Additionally, understand that it is likely that, as a startup, you will need to obtain workers’ compensation insurance through a state workers’ insurance fund, instead of through a private insurance company. Once you have a couple years of favorable experience without claims, private companies will be more likely to come and offer a competitive quote for your business.
Establish a separate legal entity to help your agent place coverage
Your accountant might tell you that it is easier, for tax purposes, to run your business as a sole proprietor. However, an insurance company’s preference is to write business insurance for a legal entity rather than an individual sole proprietor. The reason is that, because of the way the liability insurance language reads in your policy, insurance companies have a hard time parsing out specific business activities. This means that the company must be okay with all the products you make and all operations you conduct under your personal name if they are to write your policy.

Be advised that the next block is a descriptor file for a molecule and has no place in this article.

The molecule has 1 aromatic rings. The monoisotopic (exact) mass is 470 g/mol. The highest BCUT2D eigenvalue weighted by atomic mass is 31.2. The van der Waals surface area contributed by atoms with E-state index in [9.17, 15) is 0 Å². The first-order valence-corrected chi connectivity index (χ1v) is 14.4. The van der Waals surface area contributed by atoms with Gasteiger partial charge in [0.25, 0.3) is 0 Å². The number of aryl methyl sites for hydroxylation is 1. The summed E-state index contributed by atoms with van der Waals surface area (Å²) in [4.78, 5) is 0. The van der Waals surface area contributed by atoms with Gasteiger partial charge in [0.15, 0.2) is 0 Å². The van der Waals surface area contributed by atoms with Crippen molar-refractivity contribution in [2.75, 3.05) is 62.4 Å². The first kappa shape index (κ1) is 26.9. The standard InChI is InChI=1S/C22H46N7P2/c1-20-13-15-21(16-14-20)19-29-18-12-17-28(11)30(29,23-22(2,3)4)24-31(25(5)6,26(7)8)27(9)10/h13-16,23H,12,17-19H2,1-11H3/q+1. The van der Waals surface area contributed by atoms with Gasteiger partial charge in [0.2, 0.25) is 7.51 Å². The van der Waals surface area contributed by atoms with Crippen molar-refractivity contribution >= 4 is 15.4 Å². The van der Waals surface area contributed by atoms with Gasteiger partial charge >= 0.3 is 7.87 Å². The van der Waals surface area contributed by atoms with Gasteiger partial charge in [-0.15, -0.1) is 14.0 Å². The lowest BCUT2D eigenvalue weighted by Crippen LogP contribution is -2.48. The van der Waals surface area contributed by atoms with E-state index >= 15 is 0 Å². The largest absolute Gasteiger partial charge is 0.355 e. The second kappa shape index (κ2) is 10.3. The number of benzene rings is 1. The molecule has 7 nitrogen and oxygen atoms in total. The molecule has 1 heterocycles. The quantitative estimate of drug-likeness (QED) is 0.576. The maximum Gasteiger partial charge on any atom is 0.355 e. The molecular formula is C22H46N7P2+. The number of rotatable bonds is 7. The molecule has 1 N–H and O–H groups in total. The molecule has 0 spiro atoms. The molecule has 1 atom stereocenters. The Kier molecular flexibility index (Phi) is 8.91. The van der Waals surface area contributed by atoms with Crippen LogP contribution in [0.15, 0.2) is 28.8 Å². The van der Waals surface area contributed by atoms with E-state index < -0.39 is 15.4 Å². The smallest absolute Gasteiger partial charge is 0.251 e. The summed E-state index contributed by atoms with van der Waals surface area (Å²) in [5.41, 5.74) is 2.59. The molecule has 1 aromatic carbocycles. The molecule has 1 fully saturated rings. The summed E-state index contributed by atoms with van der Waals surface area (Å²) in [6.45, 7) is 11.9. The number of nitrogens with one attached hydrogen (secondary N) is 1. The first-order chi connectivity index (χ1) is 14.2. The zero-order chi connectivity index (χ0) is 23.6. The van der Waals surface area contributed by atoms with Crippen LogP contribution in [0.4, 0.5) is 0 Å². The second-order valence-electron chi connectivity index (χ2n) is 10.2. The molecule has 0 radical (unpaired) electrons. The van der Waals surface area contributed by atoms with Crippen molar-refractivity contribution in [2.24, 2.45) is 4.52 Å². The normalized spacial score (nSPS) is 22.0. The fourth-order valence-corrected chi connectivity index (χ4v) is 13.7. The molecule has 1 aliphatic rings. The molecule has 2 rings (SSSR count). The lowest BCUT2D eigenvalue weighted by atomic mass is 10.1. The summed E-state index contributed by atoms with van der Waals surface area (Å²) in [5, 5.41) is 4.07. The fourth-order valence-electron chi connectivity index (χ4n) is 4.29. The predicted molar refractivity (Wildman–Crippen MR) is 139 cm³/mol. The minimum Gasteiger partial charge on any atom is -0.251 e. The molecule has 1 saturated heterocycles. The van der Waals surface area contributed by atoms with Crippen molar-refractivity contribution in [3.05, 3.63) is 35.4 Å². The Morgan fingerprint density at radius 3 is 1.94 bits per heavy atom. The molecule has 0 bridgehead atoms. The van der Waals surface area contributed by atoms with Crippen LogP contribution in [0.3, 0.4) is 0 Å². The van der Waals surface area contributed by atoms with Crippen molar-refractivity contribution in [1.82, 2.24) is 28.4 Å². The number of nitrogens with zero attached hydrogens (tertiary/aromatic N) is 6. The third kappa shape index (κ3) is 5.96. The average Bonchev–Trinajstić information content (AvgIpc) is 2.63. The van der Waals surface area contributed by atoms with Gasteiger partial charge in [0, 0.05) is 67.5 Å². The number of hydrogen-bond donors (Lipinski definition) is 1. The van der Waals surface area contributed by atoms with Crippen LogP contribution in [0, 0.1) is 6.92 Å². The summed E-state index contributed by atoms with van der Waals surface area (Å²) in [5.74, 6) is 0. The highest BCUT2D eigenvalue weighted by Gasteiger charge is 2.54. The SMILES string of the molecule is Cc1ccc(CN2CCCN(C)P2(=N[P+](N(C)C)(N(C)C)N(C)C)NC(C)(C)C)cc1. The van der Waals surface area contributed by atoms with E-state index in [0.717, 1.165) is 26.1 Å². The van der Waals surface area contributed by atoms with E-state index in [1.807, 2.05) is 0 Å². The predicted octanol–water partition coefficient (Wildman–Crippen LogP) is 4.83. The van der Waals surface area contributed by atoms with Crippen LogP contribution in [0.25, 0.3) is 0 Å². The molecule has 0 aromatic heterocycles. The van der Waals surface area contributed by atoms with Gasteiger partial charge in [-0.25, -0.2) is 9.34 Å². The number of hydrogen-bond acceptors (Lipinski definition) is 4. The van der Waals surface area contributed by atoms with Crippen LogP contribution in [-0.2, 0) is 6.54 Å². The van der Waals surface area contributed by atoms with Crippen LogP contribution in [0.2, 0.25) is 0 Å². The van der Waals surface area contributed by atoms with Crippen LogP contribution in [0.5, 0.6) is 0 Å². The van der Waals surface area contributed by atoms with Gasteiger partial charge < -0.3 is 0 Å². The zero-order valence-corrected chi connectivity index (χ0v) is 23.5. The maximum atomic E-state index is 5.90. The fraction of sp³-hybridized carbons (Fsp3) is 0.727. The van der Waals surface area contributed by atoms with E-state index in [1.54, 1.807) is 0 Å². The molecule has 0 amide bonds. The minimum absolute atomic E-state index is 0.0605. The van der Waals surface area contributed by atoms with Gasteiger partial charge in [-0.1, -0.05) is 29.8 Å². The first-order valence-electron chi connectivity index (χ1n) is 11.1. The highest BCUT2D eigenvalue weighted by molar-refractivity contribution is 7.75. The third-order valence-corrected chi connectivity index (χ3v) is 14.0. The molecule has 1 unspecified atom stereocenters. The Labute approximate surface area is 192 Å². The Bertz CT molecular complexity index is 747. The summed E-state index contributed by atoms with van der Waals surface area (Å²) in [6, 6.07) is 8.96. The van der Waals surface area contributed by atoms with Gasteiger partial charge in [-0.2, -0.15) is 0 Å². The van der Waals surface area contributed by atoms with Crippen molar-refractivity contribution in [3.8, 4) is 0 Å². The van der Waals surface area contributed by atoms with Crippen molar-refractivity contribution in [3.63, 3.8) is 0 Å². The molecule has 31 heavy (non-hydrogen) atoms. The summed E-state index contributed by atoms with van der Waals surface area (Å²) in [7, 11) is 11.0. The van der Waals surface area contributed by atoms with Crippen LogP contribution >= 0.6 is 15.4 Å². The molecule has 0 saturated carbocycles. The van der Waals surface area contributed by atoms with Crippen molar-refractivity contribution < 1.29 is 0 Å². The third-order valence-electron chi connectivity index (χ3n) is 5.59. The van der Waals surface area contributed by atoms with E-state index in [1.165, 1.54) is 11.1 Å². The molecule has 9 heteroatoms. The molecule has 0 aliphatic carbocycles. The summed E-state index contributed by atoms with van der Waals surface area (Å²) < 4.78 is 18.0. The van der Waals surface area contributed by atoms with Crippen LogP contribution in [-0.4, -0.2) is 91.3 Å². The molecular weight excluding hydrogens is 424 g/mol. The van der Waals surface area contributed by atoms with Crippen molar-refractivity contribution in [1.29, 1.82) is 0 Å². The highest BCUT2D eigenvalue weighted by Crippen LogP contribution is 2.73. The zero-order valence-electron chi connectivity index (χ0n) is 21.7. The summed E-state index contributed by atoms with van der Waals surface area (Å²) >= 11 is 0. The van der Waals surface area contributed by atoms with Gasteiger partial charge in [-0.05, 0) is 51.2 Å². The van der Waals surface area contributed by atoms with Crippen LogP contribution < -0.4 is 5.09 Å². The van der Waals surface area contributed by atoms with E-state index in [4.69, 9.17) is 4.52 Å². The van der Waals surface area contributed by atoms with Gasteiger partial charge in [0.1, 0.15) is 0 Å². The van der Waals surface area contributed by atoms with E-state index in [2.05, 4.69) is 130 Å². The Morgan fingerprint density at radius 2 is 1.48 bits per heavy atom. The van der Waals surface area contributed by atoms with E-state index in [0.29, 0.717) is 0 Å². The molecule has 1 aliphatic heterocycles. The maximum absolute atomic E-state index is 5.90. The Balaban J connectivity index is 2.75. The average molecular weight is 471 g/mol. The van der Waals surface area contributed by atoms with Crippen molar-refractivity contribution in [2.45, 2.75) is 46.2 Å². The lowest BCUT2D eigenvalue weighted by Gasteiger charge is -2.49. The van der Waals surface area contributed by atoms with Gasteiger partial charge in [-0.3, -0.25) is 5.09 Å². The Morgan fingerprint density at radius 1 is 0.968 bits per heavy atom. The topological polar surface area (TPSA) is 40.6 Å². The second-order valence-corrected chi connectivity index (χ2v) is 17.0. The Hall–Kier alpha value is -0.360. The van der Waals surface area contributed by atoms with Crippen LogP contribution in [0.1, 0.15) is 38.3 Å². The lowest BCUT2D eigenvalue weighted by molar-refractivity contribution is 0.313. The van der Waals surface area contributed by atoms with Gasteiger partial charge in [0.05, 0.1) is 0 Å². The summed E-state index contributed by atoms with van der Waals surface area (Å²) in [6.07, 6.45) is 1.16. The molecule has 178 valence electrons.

You may have called for a policy to cover your office cleaning business, but you sell baked goods under your individual name, as well. Since the insurance policy wording states that liability coverage is provided for “your” products and “your” operations, this includes all of the products and operations you produce and conduct as the name insured on the policy declarations page. Instead of finding a company that is comfortable with writing insurance for your cleaning business, your agent now needs to find a company that is comfortable with insuring a “John Smith” who cleans offices and sells baked goods. There are likely fewer options for that wide range of business activities.